Alma sees; the servants see; the lady servant of the queen, Abish, sees; all because of direct manifestations from the Holy Spirit based on correct understanding of eternal truth.

Verse 14 says that Ammon saw that the Spirit of the Lord poured out upon the Lamanites according to his prayers. It was in the seeing and the discerning of the significance of that outpouring of the Lord's Spirit upon the Lamanites, a group of people that had been the source of so much contention and conflict among his own people, that Ammon felt a profound sense of gratitude towards God for what was being done. So great was the joy that he now felt that it overpowered his physical body, just as had happened to the king and the queen moments before.

This leaves the servants of the king and queen, who upon seeing these three leaders overpowered with the Spirit also begin to pray because the fear of the Lord had come upon them. This causes them all to fall to the earth. Everyone in the king's house is now lying on the ground except for Abish, who we learn has already been converted to the Lord without making it known. 

When Abish sees what has happened, and understanding the cause of it, she sees an opportunity to bless the community around her as well. By inviting the people to come to the house of the king to see the king, queen, Ammon, and all the king's servants overpowered by the Spirit, Abish is hopeful that this "would cause them to believe in the power of God," (verse 17).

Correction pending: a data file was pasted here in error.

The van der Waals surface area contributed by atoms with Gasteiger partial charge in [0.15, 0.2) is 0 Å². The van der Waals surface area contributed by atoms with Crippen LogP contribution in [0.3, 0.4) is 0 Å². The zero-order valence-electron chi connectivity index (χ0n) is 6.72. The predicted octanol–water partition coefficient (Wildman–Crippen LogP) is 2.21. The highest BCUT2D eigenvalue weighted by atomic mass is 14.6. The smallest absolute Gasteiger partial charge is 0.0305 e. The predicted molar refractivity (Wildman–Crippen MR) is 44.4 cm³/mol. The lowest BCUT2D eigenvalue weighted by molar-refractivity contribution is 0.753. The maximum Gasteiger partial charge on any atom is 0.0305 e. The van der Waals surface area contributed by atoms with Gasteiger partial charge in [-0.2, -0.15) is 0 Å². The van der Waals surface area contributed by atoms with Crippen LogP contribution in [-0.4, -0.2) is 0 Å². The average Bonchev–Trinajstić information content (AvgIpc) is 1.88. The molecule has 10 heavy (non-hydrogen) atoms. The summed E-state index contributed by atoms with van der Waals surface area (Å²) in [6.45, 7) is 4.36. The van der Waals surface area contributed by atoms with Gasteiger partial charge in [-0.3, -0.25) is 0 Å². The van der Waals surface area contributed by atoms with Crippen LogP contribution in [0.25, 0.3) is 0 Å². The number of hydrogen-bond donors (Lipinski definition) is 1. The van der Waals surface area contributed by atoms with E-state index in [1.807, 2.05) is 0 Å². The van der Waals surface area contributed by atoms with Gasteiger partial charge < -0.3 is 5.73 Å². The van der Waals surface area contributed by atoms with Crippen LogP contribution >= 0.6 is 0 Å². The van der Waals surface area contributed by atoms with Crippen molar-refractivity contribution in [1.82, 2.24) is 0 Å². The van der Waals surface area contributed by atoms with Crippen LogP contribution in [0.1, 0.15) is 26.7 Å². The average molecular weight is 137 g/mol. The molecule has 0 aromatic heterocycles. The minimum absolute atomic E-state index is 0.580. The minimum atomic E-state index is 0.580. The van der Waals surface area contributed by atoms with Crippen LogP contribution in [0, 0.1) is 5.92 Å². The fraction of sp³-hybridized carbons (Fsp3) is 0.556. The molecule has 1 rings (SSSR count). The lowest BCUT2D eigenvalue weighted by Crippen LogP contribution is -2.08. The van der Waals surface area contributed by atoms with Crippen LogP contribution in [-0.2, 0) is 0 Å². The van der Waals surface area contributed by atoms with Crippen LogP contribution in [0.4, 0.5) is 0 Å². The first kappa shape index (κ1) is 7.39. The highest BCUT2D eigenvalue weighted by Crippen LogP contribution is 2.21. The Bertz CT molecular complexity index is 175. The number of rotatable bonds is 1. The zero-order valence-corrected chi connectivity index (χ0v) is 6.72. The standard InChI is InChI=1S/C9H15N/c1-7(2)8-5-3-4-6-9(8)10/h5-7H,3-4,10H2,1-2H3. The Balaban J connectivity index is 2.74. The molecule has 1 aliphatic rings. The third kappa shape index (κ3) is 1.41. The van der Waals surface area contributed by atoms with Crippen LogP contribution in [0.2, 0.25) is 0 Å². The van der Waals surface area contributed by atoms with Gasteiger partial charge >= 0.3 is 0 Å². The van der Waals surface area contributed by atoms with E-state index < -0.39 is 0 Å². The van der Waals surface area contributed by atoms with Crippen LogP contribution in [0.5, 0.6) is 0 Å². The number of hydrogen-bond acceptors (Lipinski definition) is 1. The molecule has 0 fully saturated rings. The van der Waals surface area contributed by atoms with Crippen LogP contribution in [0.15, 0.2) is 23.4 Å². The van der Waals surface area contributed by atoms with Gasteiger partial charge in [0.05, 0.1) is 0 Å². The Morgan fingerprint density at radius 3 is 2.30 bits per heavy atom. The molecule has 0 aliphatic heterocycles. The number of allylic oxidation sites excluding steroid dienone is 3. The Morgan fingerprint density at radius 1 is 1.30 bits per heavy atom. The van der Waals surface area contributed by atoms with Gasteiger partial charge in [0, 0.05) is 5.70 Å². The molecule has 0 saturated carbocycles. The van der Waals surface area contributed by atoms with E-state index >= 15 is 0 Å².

What resulted however was confusion, and instead of just saying that there arose a great contention among the people because of what they saw, the scripture account takes pains to articulate seven different conclusions that the people came up with to explain the scenario in front of them. None of them had a correct knowledge of the actual events that had transpired. None of them had the perspective of  eternal truths, and thus they devised many different reasons as to why they found the king and his household laying prostrate upon the ground.

Finally, Abish returns and having found the whole of the gathering in a confused uproar of contention, she immediately goes to the queen. The queen and king arise and begin to express testimonies of conviction and of having their hearts turned to the Lord, which things the multitude had no understanding of.

---

There is a parallel between this story and doctrines of the Apostasy and the Restoration. Men, when left to their own devices, are not equipped to understand the things of God. In the dark grays of this world, we grope for understanding and explanations of why things are. However, the knowledge that comes from God, like shafts of illuminating light, help us to understand correctly our very natures and the purpose of our existence.

The people that gather to the king's house, came without gospel light, and seeking for explanations they devised many probable causes, but none of them were the truth. So it was with the Great Apostasy which proceeded the Restoration. Many tried to reform the church of their day based upon what they were reading, but none had direct revelation from God to do so.

12 March 2016

"Being Overpowered by the Spirit," Alma 19:12-13

Alma 19:12-13

At the appointed time, king Lamoni awakens from his deep sleep, and there is his wife, the queen, waiting for him. The first words out of his mouth are these: "Blessed be the name of God, and blessed art thou." The first part of this statement makes sense. King Lamoni had just received a powerful witness of the reality of God, but he then gives the same blessing to his wife. Why?